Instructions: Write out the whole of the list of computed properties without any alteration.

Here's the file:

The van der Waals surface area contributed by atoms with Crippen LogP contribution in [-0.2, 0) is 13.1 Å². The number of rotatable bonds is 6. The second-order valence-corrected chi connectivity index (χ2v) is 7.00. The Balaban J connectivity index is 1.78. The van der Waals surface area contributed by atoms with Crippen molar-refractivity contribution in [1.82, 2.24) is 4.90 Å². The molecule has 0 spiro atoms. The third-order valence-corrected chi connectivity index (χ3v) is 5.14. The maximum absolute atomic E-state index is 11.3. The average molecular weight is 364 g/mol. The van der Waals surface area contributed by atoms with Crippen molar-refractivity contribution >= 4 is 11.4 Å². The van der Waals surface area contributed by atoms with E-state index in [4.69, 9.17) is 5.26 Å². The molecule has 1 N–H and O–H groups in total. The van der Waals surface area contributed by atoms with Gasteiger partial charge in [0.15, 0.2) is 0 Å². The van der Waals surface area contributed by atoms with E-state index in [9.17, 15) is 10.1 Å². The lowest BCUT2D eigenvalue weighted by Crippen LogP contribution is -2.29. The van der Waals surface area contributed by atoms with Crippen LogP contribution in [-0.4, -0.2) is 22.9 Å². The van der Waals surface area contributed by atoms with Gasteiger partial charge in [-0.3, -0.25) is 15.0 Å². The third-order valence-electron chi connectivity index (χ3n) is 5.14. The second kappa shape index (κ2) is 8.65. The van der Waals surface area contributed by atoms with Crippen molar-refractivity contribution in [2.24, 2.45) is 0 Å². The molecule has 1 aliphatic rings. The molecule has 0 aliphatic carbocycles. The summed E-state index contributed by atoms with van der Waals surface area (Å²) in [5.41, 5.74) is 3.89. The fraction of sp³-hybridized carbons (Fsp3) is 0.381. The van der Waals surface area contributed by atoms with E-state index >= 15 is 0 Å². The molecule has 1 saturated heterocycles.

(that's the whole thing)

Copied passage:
The van der Waals surface area contributed by atoms with Crippen LogP contribution in [-0.2, 0) is 13.1 Å². The number of rotatable bonds is 6. The second-order valence-corrected chi connectivity index (χ2v) is 7.00. The Balaban J connectivity index is 1.78. The van der Waals surface area contributed by atoms with Crippen molar-refractivity contribution in [1.82, 2.24) is 4.90 Å². The molecule has 0 spiro atoms. The third-order valence-corrected chi connectivity index (χ3v) is 5.14. The maximum absolute atomic E-state index is 11.3. The average molecular weight is 364 g/mol. The van der Waals surface area contributed by atoms with Crippen molar-refractivity contribution >= 4 is 11.4 Å². The van der Waals surface area contributed by atoms with E-state index in [4.69, 9.17) is 5.26 Å². The molecule has 1 N–H and O–H groups in total. The van der Waals surface area contributed by atoms with Gasteiger partial charge in [0.15, 0.2) is 0 Å². The van der Waals surface area contributed by atoms with E-state index in [9.17, 15) is 10.1 Å². The lowest BCUT2D eigenvalue weighted by Crippen LogP contribution is -2.29. The van der Waals surface area contributed by atoms with Crippen LogP contribution in [-0.4, -0.2) is 22.9 Å². The van der Waals surface area contributed by atoms with Gasteiger partial charge in [-0.3, -0.25) is 15.0 Å². The third-order valence-electron chi connectivity index (χ3n) is 5.14. The second kappa shape index (κ2) is 8.65. The van der Waals surface area contributed by atoms with Crippen molar-refractivity contribution in [2.24, 2.45) is 0 Å². The molecule has 1 aliphatic rings. The molecule has 0 aliphatic carbocycles. The summed E-state index contributed by atoms with van der Waals surface area (Å²) in [5.41, 5.74) is 3.89. The fraction of sp³-hybridized carbons (Fsp3) is 0.381. The van der Waals surface area contributed by atoms with E-state index >= 15 is 0 Å². The molecule has 1 saturated heterocycles.